Excerpts from CRR Jo Baird’s Boston experience:

photo of Jo BairdThis year’s Boston Marathon, my third Boston and seventh marathon overall, was by far the most challenging not only physically, but mentally as well. At the start line, as we were lining up in our different corrals in my wave, they announced that these were the worst running conditions the Boston Marathon has ever seen (something I wish that they had told me after the race was over, rather than before).

During the race, there was steady rain and wind with an occasional gust that took your breath away and an occasional downpour that soaked right through your clothes. It definitely was both a physical and mental test…. Many runners still only wore shorts and a singlet, which was no match for these conditions.

Personally, I had a surprisingly good race. I started out the first four miles at a 7:04 pace…. I backed off…but checked my watch at mile eight and saw that my average had only dropped to 7:06. As we got to “Heartbreak Hill,” one guy who had been running around the same pace as I had patted me and said, “We’re in this together.” I had no idea who he was. We hadn’t said anything to each other the whole race, but it meant a lot.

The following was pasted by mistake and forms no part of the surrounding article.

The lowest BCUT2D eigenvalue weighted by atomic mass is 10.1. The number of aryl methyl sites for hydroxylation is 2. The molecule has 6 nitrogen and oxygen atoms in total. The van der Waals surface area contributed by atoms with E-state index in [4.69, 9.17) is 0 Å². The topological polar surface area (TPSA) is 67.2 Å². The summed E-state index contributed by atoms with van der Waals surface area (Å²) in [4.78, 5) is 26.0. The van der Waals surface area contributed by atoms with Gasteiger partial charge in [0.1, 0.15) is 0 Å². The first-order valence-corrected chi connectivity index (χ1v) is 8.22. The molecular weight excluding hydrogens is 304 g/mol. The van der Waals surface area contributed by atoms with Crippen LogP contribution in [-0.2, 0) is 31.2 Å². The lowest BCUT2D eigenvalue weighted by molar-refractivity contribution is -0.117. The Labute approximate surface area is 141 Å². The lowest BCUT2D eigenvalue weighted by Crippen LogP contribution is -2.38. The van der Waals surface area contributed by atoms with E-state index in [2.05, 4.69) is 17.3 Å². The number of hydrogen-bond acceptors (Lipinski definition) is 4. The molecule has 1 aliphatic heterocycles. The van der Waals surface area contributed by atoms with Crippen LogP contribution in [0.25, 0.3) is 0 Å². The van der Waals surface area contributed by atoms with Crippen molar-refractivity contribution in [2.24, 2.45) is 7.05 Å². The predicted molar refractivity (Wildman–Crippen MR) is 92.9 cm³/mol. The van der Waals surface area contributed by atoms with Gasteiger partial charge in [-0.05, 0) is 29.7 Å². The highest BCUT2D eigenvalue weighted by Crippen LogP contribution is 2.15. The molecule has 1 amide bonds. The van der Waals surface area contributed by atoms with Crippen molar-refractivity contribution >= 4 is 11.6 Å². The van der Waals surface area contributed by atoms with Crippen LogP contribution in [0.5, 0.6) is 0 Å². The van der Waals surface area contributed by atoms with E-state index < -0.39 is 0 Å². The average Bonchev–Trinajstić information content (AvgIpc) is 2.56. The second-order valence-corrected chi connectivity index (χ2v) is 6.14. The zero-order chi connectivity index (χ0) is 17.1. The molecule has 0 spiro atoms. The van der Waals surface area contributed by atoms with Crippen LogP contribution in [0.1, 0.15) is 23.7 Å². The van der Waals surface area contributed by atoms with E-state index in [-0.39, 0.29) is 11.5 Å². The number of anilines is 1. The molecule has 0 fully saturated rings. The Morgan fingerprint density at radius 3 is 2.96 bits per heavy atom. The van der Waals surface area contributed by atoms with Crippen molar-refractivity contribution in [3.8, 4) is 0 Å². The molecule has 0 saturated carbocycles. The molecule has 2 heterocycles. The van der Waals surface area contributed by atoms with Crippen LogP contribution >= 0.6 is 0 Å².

Once I got to the top of the hill, where all the Boston College students were, I felt nothing but love as I looked down into Boston. The last five miles were almost a blur; as [I] got closer to Boston,…[t]he crowds were so loud you couldn’t hear yourself think, and I didn’t even feel myself increase my pace. My last mile was 6:56, because, as I turned right onto Hereford and left on Boylston, there was this indescribable feeling of emotions that I felt from conquering that day and being lifted up by my fellow runners and this amazing city.

Overall, it was a race for the books. It was one of those experiences I have no regrets doing but don’t really want to do again.